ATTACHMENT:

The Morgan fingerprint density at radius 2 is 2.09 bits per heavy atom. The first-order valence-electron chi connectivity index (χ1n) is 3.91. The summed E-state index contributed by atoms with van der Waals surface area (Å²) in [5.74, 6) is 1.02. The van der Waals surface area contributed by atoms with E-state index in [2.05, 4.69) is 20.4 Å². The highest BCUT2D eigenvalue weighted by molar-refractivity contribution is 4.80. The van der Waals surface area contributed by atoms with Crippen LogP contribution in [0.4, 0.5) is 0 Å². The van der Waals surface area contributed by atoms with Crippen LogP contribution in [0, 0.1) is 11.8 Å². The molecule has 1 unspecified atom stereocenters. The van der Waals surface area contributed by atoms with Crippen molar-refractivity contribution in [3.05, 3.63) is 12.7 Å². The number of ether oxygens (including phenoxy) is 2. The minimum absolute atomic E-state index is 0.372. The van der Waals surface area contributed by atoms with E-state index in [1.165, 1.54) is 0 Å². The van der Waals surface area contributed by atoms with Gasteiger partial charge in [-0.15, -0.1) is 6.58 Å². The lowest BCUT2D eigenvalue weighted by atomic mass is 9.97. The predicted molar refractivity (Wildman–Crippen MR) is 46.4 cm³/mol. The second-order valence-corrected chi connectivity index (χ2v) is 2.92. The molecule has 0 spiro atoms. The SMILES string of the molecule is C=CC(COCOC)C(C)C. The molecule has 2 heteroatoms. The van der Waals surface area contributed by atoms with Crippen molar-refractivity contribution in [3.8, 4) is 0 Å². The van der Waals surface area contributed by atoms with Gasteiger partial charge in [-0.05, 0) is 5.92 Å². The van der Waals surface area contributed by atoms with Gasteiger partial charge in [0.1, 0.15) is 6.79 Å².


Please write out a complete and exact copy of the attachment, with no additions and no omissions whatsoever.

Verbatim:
The Morgan fingerprint density at radius 2 is 2.09 bits per heavy atom. The first-order valence-electron chi connectivity index (χ1n) is 3.91. The summed E-state index contributed by atoms with van der Waals surface area (Å²) in [5.74, 6) is 1.02. The van der Waals surface area contributed by atoms with E-state index in [2.05, 4.69) is 20.4 Å². The highest BCUT2D eigenvalue weighted by molar-refractivity contribution is 4.80. The van der Waals surface area contributed by atoms with Crippen LogP contribution in [0.4, 0.5) is 0 Å². The van der Waals surface area contributed by atoms with Crippen LogP contribution in [0, 0.1) is 11.8 Å². The molecule has 1 unspecified atom stereocenters. The van der Waals surface area contributed by atoms with Crippen molar-refractivity contribution in [3.05, 3.63) is 12.7 Å². The number of ether oxygens (including phenoxy) is 2. The minimum absolute atomic E-state index is 0.372. The van der Waals surface area contributed by atoms with E-state index in [1.165, 1.54) is 0 Å². The van der Waals surface area contributed by atoms with Gasteiger partial charge in [-0.15, -0.1) is 6.58 Å². The lowest BCUT2D eigenvalue weighted by atomic mass is 9.97. The predicted molar refractivity (Wildman–Crippen MR) is 46.4 cm³/mol. The second-order valence-corrected chi connectivity index (χ2v) is 2.92. The molecule has 0 spiro atoms. The SMILES string of the molecule is C=CC(COCOC)C(C)C. The molecule has 2 heteroatoms. The van der Waals surface area contributed by atoms with Crippen molar-refractivity contribution in [3.8, 4) is 0 Å². The van der Waals surface area contributed by atoms with Gasteiger partial charge in [-0.05, 0) is 5.92 Å². The van der Waals surface area contributed by atoms with Gasteiger partial charge in [0.1, 0.15) is 6.79 Å².